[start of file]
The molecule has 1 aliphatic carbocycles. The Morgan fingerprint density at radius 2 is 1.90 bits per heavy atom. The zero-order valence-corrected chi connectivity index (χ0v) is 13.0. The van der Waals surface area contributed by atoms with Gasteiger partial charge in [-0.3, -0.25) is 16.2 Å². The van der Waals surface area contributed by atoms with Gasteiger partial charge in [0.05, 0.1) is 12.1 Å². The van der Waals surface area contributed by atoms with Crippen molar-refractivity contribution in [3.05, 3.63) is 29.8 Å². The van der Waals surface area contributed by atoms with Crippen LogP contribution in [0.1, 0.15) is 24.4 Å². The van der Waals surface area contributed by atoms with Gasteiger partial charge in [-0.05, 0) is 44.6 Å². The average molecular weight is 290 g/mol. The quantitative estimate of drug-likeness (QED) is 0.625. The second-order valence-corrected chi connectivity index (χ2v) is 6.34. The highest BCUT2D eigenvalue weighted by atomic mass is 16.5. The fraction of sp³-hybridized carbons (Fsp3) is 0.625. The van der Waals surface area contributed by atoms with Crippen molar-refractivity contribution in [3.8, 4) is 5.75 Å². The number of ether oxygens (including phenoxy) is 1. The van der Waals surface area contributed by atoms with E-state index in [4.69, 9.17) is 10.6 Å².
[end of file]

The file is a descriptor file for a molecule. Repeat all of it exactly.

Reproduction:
The molecule has 1 aliphatic carbocycles. The Morgan fingerprint density at radius 2 is 1.90 bits per heavy atom. The zero-order valence-corrected chi connectivity index (χ0v) is 13.0. The van der Waals surface area contributed by atoms with Gasteiger partial charge in [-0.3, -0.25) is 16.2 Å². The van der Waals surface area contributed by atoms with Gasteiger partial charge in [0.05, 0.1) is 12.1 Å². The van der Waals surface area contributed by atoms with Crippen molar-refractivity contribution in [3.05, 3.63) is 29.8 Å². The van der Waals surface area contributed by atoms with Crippen LogP contribution in [0.1, 0.15) is 24.4 Å². The van der Waals surface area contributed by atoms with Gasteiger partial charge in [-0.05, 0) is 44.6 Å². The average molecular weight is 290 g/mol. The quantitative estimate of drug-likeness (QED) is 0.625. The second-order valence-corrected chi connectivity index (χ2v) is 6.34. The highest BCUT2D eigenvalue weighted by atomic mass is 16.5. The fraction of sp³-hybridized carbons (Fsp3) is 0.625. The van der Waals surface area contributed by atoms with Crippen molar-refractivity contribution in [3.8, 4) is 5.75 Å². The number of ether oxygens (including phenoxy) is 1. The van der Waals surface area contributed by atoms with E-state index in [4.69, 9.17) is 10.6 Å².